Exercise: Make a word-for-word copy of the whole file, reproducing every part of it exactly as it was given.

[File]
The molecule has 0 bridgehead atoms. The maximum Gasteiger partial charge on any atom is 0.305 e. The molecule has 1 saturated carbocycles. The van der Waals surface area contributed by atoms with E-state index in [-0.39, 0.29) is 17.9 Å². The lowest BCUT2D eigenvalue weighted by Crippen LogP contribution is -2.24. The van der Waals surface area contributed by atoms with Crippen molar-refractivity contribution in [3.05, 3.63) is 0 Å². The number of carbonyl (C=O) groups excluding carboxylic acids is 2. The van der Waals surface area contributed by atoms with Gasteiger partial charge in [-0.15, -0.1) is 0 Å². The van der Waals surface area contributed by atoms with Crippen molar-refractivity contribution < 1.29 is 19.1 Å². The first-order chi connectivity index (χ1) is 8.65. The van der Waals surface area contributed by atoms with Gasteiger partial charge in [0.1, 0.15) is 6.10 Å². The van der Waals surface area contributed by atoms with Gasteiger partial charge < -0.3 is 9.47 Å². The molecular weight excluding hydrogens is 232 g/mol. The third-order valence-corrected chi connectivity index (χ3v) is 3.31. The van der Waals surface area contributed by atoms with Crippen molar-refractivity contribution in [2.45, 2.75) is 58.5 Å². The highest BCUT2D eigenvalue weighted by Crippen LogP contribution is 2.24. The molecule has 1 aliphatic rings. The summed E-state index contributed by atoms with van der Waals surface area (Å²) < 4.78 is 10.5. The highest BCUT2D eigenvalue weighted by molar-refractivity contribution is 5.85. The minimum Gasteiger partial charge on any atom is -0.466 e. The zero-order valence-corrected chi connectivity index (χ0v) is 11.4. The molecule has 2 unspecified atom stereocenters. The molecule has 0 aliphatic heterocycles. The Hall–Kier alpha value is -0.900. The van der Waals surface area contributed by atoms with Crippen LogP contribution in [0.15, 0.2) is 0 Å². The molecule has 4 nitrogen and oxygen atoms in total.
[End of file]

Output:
The molecule has 0 bridgehead atoms. The maximum Gasteiger partial charge on any atom is 0.305 e. The molecule has 1 saturated carbocycles. The van der Waals surface area contributed by atoms with E-state index in [-0.39, 0.29) is 17.9 Å². The lowest BCUT2D eigenvalue weighted by Crippen LogP contribution is -2.24. The van der Waals surface area contributed by atoms with Crippen molar-refractivity contribution in [3.05, 3.63) is 0 Å². The number of carbonyl (C=O) groups excluding carboxylic acids is 2. The van der Waals surface area contributed by atoms with Gasteiger partial charge in [-0.15, -0.1) is 0 Å². The van der Waals surface area contributed by atoms with Crippen molar-refractivity contribution < 1.29 is 19.1 Å². The first-order chi connectivity index (χ1) is 8.65. The van der Waals surface area contributed by atoms with Gasteiger partial charge in [0.1, 0.15) is 6.10 Å². The van der Waals surface area contributed by atoms with Gasteiger partial charge < -0.3 is 9.47 Å². The molecular weight excluding hydrogens is 232 g/mol. The third-order valence-corrected chi connectivity index (χ3v) is 3.31. The van der Waals surface area contributed by atoms with Crippen molar-refractivity contribution in [2.45, 2.75) is 58.5 Å². The highest BCUT2D eigenvalue weighted by Crippen LogP contribution is 2.24. The molecule has 1 aliphatic rings. The summed E-state index contributed by atoms with van der Waals surface area (Å²) < 4.78 is 10.5. The highest BCUT2D eigenvalue weighted by molar-refractivity contribution is 5.85. The minimum Gasteiger partial charge on any atom is -0.466 e. The zero-order valence-corrected chi connectivity index (χ0v) is 11.4. The molecule has 2 unspecified atom stereocenters. The molecule has 0 aliphatic heterocycles. The Hall–Kier alpha value is -0.900. The van der Waals surface area contributed by atoms with Crippen LogP contribution in [0.15, 0.2) is 0 Å². The molecule has 4 nitrogen and oxygen atoms in total.